At Rambus, we create cutting-edge semiconductor and IP products, spanning memory and interfaces to security, smart sensors and lighting.
HMAC-IP-59 (EIP-59) is IP for accelerating the various single pass HMAC (FIPS-198-1) algorithms using secure hash integrity algorithms like MD5 (RFC1231), SHA-1 (FIPS-180-2), SHA-2 (FIPS-180-3/4) and SHA-3 (FIPS-202), up to 8 Gbps. Designed for fast integration, low gate count and full transforms, the HMAC-IP-59 accelerators provide a reliable and cost-effective embedded IP solution that is easy to integrate into high-speed crypto pipelines.
Secure Hash-based HMAC family of accelerators
Available in several configurations / performance grades
Library element for platform security and packet engines
The HMAC-IP-59 is a family of the cryptographic library elements in the Rambus hardware IP library (formerly of Inside Secure). For example, the HMAC-IP-59 is the hash core embedded in the IPsec packet engines as well as the VaultIP root of trust cores providing support for MD5 and SHA based Hash and HMAC functions. The accelerators include I/O registers, encryption and decryption cores, and the logic for feedback modes and key scheduling.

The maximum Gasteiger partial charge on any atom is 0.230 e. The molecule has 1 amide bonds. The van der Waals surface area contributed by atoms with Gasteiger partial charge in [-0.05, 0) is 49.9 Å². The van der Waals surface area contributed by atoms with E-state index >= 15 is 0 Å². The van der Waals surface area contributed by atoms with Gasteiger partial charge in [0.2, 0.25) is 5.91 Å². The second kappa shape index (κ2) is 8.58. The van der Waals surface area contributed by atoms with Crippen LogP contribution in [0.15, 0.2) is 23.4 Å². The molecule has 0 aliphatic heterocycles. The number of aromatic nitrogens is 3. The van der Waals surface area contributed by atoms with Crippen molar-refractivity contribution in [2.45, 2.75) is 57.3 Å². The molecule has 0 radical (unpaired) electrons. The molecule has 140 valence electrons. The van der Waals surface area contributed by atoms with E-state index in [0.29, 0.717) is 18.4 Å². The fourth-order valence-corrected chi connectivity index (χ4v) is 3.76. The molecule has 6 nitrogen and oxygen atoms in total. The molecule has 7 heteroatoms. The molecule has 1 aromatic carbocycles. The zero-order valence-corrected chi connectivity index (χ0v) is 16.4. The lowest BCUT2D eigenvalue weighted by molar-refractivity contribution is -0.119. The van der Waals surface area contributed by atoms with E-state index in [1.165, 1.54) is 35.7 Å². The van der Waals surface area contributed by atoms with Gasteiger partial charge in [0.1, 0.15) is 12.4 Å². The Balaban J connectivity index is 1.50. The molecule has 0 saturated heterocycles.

Sustained performance for any object sizes ranges from 2 to 8 Gbps, depending on the configuration and area. Gate counts ranges from 23K to 95K gates depending on the configuration.
The design of chip anti-tamper protection needs to adapt and scale with rising threats. Adversaries range from high school hackers to well-funded state actors. Given the threats, it’s useful to think about anti-tamper countermeasures as a hierarchy of safeguards that parallel the type, effort and expense of attacks. Watch this webinar to learn the eleven kinds of tampering attacks and their required skills and resources, and countermeasures for each of these attacks.
Side-channel attacks conducted against electronic gear are relatively simple and inexpensive to execute. Such attacks include simple power analysis (SPA) and Differential Power Analysis (DPA). As all physical electronic systems routinely leak information, effective side-channel countermeasures should be implemented at the design stage to ensure protection of sensitive keys and data.